Dare Mighty Things!

Far better is it to dare mighty things, to win glorious triumphs, even though checkered by failure…than to rank with those poor spirits who neither enjoy nor suffer much, because they live in a gray twilight that knows not victory nor defeat. – Theodore Roosevelt 

There’s something about that quote that stirs me to the core of my being! Who wants to “rank with those poor spirits who neither enjoy nor suffer much, because they live in a gray twilight that knows not victory nor defeat”?

The problem is that people get stuck. Behavioral patterns for a day, soon become those for a week, and then a month, and then a year, and so forth. Suddenly, a person wakes up one morning realizing they’re no further along than they were 10, 20, or 30 years before.

That’s tragic!

The definition of insanity: “doing what we’ve always done, yet expecting different results” has become merely a cliché. We glibly acknowledge its truth, but don’t act on it.

Stop! No, really! We cannot continue doing the same things we’ve always done and expect different results!

But we’re afraid. We’re cautious. We’re careful. We reason that our hesitations are prudent and wise, only to discover that perhaps we too “rank with those poor spirits who neither enjoy nor suffer much, because they live in a gray twilight that knows not victory nor defeat.”

As we embark on 2015, perhaps you find yourself living too much “in a gray twilight.” What characterizes your life, your relationships, and your pursuits? Do you find that you “neither enjoy nor suffer much?”

If so, coaching may be just the leverage and impetus you need to dare some mighty thing. This is one of the things I love about coaching; it leaves no one in that “gray twilight,” but challenges, empowers and equips to “dare mighty things.”

How about it? Give coaching a try in 2015. Call, text or email me to get started meeting with your personal coach.

Rob Fischer

 

Proud to Be a Vet!

Rob militaryFrom 1972 to 1975 I had the privilege of serving in the United States Army. I had not planned to serve in the military, but when I received my draft notice I had no regrets or hesitation. I counted it an honor to serve my country.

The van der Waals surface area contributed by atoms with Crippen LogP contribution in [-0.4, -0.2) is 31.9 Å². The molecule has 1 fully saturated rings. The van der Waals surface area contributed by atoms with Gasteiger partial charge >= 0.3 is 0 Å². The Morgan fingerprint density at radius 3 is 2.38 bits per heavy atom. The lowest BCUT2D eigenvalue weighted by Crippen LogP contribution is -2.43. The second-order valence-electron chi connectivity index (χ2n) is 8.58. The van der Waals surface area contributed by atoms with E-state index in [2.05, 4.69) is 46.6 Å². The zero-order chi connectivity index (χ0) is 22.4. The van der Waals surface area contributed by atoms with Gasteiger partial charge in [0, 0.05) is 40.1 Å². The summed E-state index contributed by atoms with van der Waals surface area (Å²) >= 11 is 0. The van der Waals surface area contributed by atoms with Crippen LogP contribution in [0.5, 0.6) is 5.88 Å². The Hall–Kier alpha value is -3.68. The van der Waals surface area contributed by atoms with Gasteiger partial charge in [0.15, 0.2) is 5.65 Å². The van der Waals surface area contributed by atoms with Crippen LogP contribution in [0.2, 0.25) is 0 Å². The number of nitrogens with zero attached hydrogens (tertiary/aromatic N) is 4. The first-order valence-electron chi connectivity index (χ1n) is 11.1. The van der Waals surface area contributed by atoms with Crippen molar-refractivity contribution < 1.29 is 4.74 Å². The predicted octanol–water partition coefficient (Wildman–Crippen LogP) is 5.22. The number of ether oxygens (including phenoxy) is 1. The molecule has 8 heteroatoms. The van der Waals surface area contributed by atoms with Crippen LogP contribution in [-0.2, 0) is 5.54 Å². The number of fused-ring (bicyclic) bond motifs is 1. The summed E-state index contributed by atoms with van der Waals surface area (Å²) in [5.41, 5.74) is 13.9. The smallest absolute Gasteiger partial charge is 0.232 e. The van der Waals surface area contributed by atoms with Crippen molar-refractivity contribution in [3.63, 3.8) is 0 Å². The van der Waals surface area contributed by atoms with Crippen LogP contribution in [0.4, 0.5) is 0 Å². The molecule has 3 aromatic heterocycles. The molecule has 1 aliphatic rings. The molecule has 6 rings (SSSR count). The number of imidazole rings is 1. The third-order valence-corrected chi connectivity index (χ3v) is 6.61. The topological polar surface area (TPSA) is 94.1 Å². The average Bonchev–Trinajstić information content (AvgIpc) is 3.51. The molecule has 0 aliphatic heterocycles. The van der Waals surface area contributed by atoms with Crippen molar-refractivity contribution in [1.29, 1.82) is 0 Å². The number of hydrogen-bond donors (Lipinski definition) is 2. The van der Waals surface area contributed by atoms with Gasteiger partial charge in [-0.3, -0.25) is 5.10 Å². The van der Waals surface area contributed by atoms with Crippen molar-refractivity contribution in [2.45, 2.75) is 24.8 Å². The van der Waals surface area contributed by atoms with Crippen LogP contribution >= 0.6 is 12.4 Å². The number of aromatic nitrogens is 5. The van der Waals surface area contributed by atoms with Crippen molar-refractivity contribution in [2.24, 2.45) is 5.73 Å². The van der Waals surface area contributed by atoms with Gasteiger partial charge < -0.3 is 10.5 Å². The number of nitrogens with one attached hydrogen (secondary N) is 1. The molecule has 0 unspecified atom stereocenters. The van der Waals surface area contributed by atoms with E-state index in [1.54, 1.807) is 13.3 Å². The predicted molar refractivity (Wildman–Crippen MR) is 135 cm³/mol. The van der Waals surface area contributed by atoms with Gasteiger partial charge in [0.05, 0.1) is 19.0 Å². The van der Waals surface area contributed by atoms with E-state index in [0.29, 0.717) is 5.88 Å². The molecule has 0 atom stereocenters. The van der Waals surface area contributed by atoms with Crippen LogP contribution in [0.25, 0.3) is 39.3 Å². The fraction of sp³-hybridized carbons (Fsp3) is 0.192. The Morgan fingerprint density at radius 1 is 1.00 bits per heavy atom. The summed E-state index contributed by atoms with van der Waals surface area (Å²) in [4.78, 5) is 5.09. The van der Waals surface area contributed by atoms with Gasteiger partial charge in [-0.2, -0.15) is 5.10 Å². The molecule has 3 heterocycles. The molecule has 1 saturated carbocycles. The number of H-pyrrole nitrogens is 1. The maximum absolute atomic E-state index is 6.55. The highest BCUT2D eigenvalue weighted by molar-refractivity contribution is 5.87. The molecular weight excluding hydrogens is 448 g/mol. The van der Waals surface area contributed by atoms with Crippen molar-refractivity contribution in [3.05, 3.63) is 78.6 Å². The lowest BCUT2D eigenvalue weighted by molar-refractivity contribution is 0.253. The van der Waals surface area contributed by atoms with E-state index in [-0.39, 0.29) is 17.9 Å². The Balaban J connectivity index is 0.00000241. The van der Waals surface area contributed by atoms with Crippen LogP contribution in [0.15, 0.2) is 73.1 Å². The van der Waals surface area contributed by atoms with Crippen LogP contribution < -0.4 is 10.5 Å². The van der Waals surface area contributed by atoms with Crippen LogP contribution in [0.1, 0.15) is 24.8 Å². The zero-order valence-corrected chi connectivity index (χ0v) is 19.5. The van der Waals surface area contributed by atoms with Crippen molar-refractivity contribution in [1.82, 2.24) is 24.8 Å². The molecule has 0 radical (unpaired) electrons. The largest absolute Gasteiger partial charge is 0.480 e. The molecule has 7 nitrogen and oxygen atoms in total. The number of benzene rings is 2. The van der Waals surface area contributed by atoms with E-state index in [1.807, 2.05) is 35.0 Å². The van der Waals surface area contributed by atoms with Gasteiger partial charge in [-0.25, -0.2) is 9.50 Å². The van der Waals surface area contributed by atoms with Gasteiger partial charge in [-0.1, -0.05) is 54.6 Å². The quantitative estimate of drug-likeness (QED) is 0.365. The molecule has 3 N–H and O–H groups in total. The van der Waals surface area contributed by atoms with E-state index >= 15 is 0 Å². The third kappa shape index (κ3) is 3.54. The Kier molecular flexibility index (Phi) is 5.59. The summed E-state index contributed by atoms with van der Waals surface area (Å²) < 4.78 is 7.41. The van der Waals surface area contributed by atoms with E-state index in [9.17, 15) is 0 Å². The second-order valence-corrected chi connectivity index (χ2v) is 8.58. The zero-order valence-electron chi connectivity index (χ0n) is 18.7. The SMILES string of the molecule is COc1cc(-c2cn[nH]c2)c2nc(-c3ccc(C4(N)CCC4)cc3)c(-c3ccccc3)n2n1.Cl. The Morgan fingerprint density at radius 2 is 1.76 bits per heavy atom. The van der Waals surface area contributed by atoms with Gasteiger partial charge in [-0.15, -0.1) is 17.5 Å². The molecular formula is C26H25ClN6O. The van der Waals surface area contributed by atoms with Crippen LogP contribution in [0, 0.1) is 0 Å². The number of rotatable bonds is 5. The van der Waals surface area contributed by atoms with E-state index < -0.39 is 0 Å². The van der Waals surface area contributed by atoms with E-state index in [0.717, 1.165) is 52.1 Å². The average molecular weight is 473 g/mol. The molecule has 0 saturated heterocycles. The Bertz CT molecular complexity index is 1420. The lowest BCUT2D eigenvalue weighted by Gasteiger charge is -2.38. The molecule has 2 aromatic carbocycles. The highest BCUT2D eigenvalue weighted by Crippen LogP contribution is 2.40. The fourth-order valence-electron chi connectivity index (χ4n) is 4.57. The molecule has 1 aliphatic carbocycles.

Since I was going into the Army anyway, I decided to enlist for a third year. The Army trained me as a German linguist and stationed me in Berlin for two years. Berlin was still an occupied city 200 km behind the Iron Curtain in East Germany at the time.

While in Berlin, on two separate occasions, German men saw me in uniform, approached me and warmly shook my hand thanking me for being there to help protect them from the threat of Russia. Those men, who had lived through WW2, were extremely grateful to the US and for our presence. Never have I been more proud to be an American!

As is often the case, my military training in German became very useful back in civilian life. And some years later, my wife and I headed to Austria to serve as missionaries. In Austria, time and time again, the WW2 generation expressed their gratitude to me as an American for what our country had done for them.

One Austrian man told me with tears in his eyes that he, his mom and brother would not be alive today had it not been for the Americans who fed and clothed them following the war. He said the first time he ever tasted chocolate was as a gift from a US soldier.

An Austrian woman reflected on the post-war days with fondness for the generous and respectable way that Americans treated her and her family. She added that other nations were raping and pillaging, while the American GIs protected, fed and cared for them. Again, my chest swelled with pride to be an American!

As we celebrate another Veteran’s Day, remember the values and Christian character that have guided us as a nation and as men and women in the Armed Services. We have a strong moral heritage to live up to as we represent our great country throughout the world. May we continually seek God and His favor. God, please bless America!

Rob Fischer

 

What’s God Doing in Your Life?

Frequently, I ask the question of others and myself, “What’s God doing in your life?”